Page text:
I played on three tracks on the album and The Deep Six did all the live shows as the warm up act.
Gigs included a festival in Vienna and Ronnie Scotts Club in London with an MTV interview and performance.
The Sonor kit I was using at that time was a Sonor-lite, which was one of the finest drum kits I have ever owned.
From working with Hugh I met producer Ted Mason who enrolled me in the live band for Coati Mundi who was touring the UK in 1993. This was an amazing experience as Coati is an incredible musician and his stage show was extremely well choreographed and demanded the musicians to really focus in on what he was doing, or what he might do next!
(5 years before this I had discovered Prince and seen him perform live many times, and I loved the way he had his bands and stage shows looking so slick and well rehearsed. Prince remains a big influence on me and I have learnt so much from his music and shows).
Coati’s band was tight and funky and he allowed me the space to try things out and took me under his wing.
Ted Mason hired me again in 1996 to tour America with the band ‘Modern English’ who had hits through the 80’s in the US. This took me all over the States and Canada with appearances on American TV on both national and cable stations. It taught me how to pace myself on long tours and focus on getting good performances every night.
On all these ventures I was using Sonor and my relationship with the company was getting stronger.
In 1997 I toured for the first time with Innes Sibun and played tracks on his album Stardust along with former drummer Eddie John. I have toured twice each year with Innes and released an album every two years.
I continue to record and tour with Innes, there is a strong musical link between us which is kind of unspoken. When we are on stage the musical telepathy is racing and it remains one of the most musically challenging and rewarding partnerships of them all.
Throughout all this time I had been playing countless one nighters around the towns and cities of England which is the reality of life for a working musician. I have seen many sights and sounds, some good - some bad but I would not change it for the world. It can be lonely at times but driving home at 2 in the morning after a gig with no other traffic on the road is a very peaceful meditative time for me and a rare sort of clarity somehow appears.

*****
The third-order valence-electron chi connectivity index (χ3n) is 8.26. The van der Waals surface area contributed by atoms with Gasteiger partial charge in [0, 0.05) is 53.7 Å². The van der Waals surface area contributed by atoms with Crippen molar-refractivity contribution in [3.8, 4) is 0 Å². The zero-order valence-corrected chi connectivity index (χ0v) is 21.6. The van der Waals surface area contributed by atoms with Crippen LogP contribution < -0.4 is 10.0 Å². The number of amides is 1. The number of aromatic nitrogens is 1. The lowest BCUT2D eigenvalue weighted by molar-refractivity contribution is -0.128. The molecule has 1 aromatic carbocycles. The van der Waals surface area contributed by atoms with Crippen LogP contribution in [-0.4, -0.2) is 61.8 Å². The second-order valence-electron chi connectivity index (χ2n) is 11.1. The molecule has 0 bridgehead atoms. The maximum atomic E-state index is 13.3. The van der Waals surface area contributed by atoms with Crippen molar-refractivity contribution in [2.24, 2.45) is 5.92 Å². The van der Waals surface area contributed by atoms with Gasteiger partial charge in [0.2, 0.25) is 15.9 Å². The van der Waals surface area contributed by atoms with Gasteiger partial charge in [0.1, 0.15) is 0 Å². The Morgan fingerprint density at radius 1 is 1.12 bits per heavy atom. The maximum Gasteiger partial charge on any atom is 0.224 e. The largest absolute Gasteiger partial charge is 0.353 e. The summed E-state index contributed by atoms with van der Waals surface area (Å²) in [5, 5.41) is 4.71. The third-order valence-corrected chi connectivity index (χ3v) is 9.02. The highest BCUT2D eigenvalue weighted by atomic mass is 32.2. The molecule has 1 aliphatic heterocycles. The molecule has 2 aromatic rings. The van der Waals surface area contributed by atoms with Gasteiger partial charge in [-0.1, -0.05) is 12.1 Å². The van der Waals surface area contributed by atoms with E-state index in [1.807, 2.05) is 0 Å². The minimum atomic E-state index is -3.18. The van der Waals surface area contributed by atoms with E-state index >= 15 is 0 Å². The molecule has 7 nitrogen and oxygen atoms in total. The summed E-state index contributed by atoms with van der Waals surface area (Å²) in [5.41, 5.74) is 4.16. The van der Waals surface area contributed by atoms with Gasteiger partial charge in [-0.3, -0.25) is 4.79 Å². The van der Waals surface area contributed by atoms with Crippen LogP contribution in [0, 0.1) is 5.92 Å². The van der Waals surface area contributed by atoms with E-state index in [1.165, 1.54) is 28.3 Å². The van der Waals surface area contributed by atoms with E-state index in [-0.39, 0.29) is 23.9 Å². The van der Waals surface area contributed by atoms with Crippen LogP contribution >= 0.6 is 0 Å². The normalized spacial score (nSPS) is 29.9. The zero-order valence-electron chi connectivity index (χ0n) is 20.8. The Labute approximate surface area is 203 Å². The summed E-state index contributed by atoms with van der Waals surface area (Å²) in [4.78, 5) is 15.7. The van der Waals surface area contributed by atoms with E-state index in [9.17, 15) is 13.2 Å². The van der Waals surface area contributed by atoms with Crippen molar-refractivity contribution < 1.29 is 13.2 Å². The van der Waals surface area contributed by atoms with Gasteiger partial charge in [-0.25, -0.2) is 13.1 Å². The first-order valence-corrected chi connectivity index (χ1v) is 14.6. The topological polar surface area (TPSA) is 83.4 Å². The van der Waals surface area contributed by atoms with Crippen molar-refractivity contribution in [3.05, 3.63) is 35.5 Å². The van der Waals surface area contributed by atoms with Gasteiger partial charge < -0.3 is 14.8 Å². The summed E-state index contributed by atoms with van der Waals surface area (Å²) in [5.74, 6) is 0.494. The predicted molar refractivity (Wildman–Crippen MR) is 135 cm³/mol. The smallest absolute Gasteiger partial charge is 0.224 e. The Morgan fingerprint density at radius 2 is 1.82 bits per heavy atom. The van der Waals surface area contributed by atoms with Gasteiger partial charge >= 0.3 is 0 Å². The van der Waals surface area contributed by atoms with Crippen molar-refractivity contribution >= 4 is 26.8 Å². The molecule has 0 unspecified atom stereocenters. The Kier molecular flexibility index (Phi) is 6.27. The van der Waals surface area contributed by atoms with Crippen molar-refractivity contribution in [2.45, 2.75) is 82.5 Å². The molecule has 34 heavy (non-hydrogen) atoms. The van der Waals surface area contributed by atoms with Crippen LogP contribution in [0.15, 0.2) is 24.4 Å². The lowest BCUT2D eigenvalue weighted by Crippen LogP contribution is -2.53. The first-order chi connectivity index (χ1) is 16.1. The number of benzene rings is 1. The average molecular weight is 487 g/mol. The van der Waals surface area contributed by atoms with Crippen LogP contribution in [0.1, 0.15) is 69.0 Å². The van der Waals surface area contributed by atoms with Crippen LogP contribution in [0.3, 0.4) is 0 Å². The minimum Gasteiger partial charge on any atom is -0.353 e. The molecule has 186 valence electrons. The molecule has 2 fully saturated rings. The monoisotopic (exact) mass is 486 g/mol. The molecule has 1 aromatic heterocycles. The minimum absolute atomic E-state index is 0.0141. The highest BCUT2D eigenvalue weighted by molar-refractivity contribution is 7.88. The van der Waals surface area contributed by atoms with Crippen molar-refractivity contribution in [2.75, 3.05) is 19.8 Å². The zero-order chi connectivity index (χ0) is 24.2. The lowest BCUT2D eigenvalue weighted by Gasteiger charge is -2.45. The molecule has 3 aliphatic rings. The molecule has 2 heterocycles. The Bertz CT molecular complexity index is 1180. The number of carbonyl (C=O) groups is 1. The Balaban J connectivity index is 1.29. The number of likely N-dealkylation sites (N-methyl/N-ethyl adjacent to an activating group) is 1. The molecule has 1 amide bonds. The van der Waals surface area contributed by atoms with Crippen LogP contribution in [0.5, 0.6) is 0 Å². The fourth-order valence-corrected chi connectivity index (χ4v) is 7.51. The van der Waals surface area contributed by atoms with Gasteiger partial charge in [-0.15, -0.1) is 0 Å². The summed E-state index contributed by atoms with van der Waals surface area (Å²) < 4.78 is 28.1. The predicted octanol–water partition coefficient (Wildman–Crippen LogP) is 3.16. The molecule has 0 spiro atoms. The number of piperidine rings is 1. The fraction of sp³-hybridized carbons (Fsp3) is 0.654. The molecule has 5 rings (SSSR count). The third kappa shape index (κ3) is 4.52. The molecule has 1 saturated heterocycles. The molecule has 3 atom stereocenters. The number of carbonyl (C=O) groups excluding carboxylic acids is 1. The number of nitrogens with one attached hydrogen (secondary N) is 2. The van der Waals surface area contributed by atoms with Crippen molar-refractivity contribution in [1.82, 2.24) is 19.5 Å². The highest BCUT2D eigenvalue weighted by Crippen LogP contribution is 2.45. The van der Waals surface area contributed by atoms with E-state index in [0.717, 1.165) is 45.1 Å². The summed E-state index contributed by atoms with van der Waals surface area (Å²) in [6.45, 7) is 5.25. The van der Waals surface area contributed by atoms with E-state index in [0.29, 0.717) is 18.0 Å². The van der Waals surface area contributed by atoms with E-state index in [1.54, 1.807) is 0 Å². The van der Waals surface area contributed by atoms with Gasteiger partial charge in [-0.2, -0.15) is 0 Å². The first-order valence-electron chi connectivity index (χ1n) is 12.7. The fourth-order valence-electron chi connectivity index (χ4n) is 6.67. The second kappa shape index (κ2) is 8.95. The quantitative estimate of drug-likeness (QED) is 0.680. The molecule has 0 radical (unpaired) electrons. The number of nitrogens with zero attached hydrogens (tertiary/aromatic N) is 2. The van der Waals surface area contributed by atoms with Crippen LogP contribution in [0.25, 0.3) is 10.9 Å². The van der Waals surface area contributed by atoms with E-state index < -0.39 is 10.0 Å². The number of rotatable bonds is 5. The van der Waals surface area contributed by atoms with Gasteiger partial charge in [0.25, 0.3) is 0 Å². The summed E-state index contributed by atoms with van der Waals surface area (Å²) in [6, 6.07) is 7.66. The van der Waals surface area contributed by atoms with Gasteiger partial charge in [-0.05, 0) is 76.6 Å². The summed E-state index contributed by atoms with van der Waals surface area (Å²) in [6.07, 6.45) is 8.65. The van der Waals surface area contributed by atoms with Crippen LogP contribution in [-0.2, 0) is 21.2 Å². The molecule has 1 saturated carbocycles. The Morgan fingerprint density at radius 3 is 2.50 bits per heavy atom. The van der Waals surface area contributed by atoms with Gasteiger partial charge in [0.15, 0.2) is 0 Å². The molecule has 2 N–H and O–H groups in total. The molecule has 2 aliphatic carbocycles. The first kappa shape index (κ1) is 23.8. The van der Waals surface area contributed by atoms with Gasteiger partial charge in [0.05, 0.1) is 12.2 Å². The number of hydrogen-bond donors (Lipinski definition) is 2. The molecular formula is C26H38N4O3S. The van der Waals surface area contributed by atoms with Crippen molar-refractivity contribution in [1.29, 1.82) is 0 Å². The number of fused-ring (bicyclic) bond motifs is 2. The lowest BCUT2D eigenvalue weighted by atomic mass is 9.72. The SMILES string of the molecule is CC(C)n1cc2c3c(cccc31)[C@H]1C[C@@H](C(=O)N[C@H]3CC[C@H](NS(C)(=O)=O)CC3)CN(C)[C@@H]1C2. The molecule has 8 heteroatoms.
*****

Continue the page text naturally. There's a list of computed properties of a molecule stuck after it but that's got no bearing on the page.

In 1998 I had the pleasure of working with one of my heroes, Peter Gabriel. I was booked to do a jazz session at Real World and to be there at 10am. On my arrival, I was told it was a session for, and with, Peter himself. The band was made up of fellow jazzers so there was a nice vibe and to hear Peter singing these standards, was just amazing. I wish I had tapes of the session as it was so much fun. He was great to work with and he looked after us all so well for the whole day, a real nice musical memory.
As a jazz drummer I have been very lucky to have played in trio's at gigs and festivals that have backed visiting front men such as John Critchenson, Derek Nash, Tommy Whittle, Jim Mullen etc.. All great experience!
Worth noting in the jazz field as well was the fortnightly jazz gig with the great sax player Danny Sheppard. This quartet played at The Farmhouse but also around the country and to play with such a great man for many years was an awesome experience. I learnt so much about music and life from Danny and I can't thank him enough for gracing me with his playing and his soul.
The session scene has changed a lot in these
times and from the mid-90’s onwards, it’s not as regular as before. The studios
located around the UK
often call me in to play on tracks or programme parts. These include Moles, NAM,
Real World and sessions for the BBC.
In 2007 I was approached by bass
player Charlie Jones (Goldfrapp) to play for the new Siouxsie Sioux live band.
I heard the album and loved her new sound and could hear the possibilities in
the music for my playing.
The set had me playing full on punk, latin, ¾ jazz brushes, triggers, playing with and firing off samples, and lots of click track work. All this I love and with a band of great musicians it was a pleasure to work with everybody on the project.
Siouxsie is great to work with and
she allowed me to put my stamp on the older Banshees’ songs, which I did
without ever taking anything away from the original drum parts.
The experience and exposure from this project was huge with Jools Holland and Jonathan Ross TV appearances as well as selling out big venues around the world.
Having many famous faces coming to Siouxsie gigs was something I got used to but seeing Gary Numan at two of our gigs, watching me, was something of a buzz!!It seems to have now come full circle.